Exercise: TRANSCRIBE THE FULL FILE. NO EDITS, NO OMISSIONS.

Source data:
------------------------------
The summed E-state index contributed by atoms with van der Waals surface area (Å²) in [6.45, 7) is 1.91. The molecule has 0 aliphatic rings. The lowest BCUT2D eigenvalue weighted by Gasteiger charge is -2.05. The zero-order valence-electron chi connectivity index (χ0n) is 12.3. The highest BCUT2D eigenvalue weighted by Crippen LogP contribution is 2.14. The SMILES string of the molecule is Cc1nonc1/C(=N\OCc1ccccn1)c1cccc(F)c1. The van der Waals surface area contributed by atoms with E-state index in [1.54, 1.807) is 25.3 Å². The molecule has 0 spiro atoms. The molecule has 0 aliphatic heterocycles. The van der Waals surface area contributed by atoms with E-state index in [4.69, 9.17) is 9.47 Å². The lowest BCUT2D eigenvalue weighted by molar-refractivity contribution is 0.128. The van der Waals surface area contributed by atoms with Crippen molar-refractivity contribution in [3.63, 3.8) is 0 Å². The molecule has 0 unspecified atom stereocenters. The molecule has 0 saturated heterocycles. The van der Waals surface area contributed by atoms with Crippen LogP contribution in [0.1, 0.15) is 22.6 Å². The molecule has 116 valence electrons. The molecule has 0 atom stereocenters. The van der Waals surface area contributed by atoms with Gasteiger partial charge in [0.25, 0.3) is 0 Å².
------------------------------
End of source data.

The summed E-state index contributed by atoms with van der Waals surface area (Å²) in [6.45, 7) is 1.91. The molecule has 0 aliphatic rings. The lowest BCUT2D eigenvalue weighted by Gasteiger charge is -2.05. The zero-order valence-electron chi connectivity index (χ0n) is 12.3. The highest BCUT2D eigenvalue weighted by Crippen LogP contribution is 2.14. The SMILES string of the molecule is Cc1nonc1/C(=N\OCc1ccccn1)c1cccc(F)c1. The van der Waals surface area contributed by atoms with E-state index in [1.54, 1.807) is 25.3 Å². The molecule has 0 spiro atoms. The molecule has 0 aliphatic heterocycles. The van der Waals surface area contributed by atoms with E-state index in [4.69, 9.17) is 9.47 Å². The lowest BCUT2D eigenvalue weighted by molar-refractivity contribution is 0.128. The van der Waals surface area contributed by atoms with Crippen molar-refractivity contribution in [3.63, 3.8) is 0 Å². The molecule has 0 unspecified atom stereocenters. The molecule has 0 saturated heterocycles. The van der Waals surface area contributed by atoms with Crippen LogP contribution in [0.1, 0.15) is 22.6 Å². The molecule has 116 valence electrons. The molecule has 0 atom stereocenters. The van der Waals surface area contributed by atoms with Gasteiger partial charge in [0.25, 0.3) is 0 Å².